The British Council

The Challenge

The British Council is the United Kingdom's international organisation for cultural relations and educational opportunities.  Its purpose is to build engagement and trust for the UK through the exchange of knowledge and ideas between people worldwide.  The Council employs over 7000 people in more than 110 countries, with about 1200 being UK appointed.

In 2009, a strategy was launched to double the impact of its cultural relations activities.  Many of these initiatives would engage external partners rather than limit the Council to its own resources.  The new objectives called for significant organisational transformation.  The transformation would make some roles redundant. It was hoped that many would depart through a Voluntary Early Retirement (VER) plan and, whilst not ruled out, compulsory redundancy would not form a major part of the plan.

It was anticipated that more than 300 staff would leave the organisation by the autumn of 2010. There would be a staged reduction, starting in March 2010, and proceeding for about six months. The majority of people affected would be working in London, Manchester, Belfast, Cardiff and Edinburgh, but it was possible that some would be based overseas.

The re-structure would affect staff at all levels, from junior to senior management, but only from some divisions in the organisation. The VER package would include financial compensation and outplacement support.  The purpose of the outplacement support would be to enable staff to make a successful transition into new careers outside the organisation.

The challenge was to develop a programme that provided support at the appropriate time, whilst people remained focused on the job.  For example, some people had been accepted for VER a full ten months before they would leave.  Service excellence would continue to be delivered. The British Council was anxious to treat all staff fairly and embrace best practice. It was critical that the Council was seen to be an employer of choice and that its image and international reputation was protected.

The Solution

Cepec Career Management partnered with Tribal Resourcing and, together, they were selected to provide the solution and deliver the outplacement support.  The contract is well underway:

•   A strong partnership has been developed with the HR Team at the Council, with Cepec Career Management providing the day-to-day seamless working relationship and transfer of services and information.  

•   Those employees, whose request for VER has been accepted, are permitted to access their outplacement programme three months before they leave.  Everyone is seen by Cepec within a week of making contact.
•   All employees enjoy the same individual programme.  They receive up to nine hours of one-to-one advice with their career consultant.  Together, they discuss career options and carry out their agreed job search campaign.  They choose up to three days of workshops, to compliment the campaign and may also look at other options like business start-up and consultancy.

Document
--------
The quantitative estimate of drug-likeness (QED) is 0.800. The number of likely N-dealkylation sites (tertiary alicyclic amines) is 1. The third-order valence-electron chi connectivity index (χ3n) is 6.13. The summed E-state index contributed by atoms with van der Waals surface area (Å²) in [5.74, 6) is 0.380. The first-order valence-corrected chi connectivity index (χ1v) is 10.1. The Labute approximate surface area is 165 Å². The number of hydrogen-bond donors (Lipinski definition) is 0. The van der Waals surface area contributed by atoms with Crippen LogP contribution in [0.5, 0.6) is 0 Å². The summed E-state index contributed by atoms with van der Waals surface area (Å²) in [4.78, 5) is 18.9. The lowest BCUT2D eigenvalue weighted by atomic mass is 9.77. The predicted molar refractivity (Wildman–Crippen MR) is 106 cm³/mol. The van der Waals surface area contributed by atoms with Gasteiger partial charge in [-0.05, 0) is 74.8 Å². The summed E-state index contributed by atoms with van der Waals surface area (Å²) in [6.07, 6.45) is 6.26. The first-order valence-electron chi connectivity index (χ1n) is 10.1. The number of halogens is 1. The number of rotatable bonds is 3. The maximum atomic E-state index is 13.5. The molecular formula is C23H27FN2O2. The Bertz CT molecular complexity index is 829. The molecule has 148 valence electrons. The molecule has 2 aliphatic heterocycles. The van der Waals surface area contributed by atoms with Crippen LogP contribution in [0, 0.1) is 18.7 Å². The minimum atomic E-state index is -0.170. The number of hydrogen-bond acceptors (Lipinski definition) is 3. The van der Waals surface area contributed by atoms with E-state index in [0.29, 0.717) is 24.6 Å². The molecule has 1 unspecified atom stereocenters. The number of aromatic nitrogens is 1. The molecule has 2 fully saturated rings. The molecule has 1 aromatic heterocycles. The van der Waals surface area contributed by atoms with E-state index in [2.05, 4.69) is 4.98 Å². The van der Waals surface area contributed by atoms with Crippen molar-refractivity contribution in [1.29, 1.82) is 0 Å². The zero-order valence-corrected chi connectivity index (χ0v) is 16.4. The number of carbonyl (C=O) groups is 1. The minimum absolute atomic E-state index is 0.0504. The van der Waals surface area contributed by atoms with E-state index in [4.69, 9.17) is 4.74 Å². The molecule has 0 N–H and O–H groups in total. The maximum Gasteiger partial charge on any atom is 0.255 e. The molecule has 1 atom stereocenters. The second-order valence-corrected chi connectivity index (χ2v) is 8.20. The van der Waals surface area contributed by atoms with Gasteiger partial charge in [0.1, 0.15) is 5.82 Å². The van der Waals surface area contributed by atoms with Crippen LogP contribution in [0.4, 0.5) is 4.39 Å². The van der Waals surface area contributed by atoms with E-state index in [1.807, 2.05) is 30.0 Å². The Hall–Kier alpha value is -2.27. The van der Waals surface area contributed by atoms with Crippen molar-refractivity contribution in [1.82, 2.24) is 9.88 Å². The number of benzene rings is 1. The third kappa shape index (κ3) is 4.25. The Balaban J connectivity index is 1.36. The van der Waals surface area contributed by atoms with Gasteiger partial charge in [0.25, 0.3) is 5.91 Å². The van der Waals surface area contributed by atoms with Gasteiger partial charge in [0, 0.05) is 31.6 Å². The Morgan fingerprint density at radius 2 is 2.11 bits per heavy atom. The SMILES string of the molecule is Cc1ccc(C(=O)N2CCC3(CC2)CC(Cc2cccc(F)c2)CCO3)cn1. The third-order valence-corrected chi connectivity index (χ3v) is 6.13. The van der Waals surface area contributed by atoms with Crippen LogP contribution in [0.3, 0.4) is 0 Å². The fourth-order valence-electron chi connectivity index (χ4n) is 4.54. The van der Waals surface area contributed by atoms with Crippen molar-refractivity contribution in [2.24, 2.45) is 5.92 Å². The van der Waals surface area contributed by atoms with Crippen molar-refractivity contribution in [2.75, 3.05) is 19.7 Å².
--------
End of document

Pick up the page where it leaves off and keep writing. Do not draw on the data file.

•   Everyone is given access to an online career transition solution, offering a step-by-step guide to effective job-searching, thousands of targeted job leads, psychometric tools, networking and much more.
•   The programmes are delivered in all five cities, although the majority are in London and Manchester.
•   There is regular full reporting on the progress of the programme and the Key Performance Indicators.  The Service Level Agreement is invariably exceeded.

In summary, the aim of the initiative is to ensure that those leaving secure new careers and that a positive message is sent to those who remain. Cepec and Tribal will be judged on the outcomes.  

The Outcomes

At the mid-point in 2010, the outcomes are exciting:

•   Over three quarters of those eligible have taken up the offer of outplacement support.  Over 250 individuals are currently benefiting from the programme.  Early users of the service have gone back to their British Council desk, spread the good word and encouraged others to sign up.
•   Individuals are asked to provide feedback after their initial meeting with their career consultant.  Everyone reported that the meeting and the consultant match was Excellent or Very Good and that they believed the programme would help them move forward.
•   Workshop attendees are asked to provide written feedback after the event.  Without exception, the feedback on the course-content and the consultants has always been Excellent or Very Good.
•   Employees start their outplacement three months before they leave.  Naturally, employees are permitted to take time off to attend consultant meetings and workshops.  Line Managers and HR Managers are reporting considerable positive feedback from the whole initiative.
•   Of those who have left the British Council by the end of May, over 10% have already secured a new career, half are job searching and the remainder are taking further education, enjoying a career break or involved in voluntary work.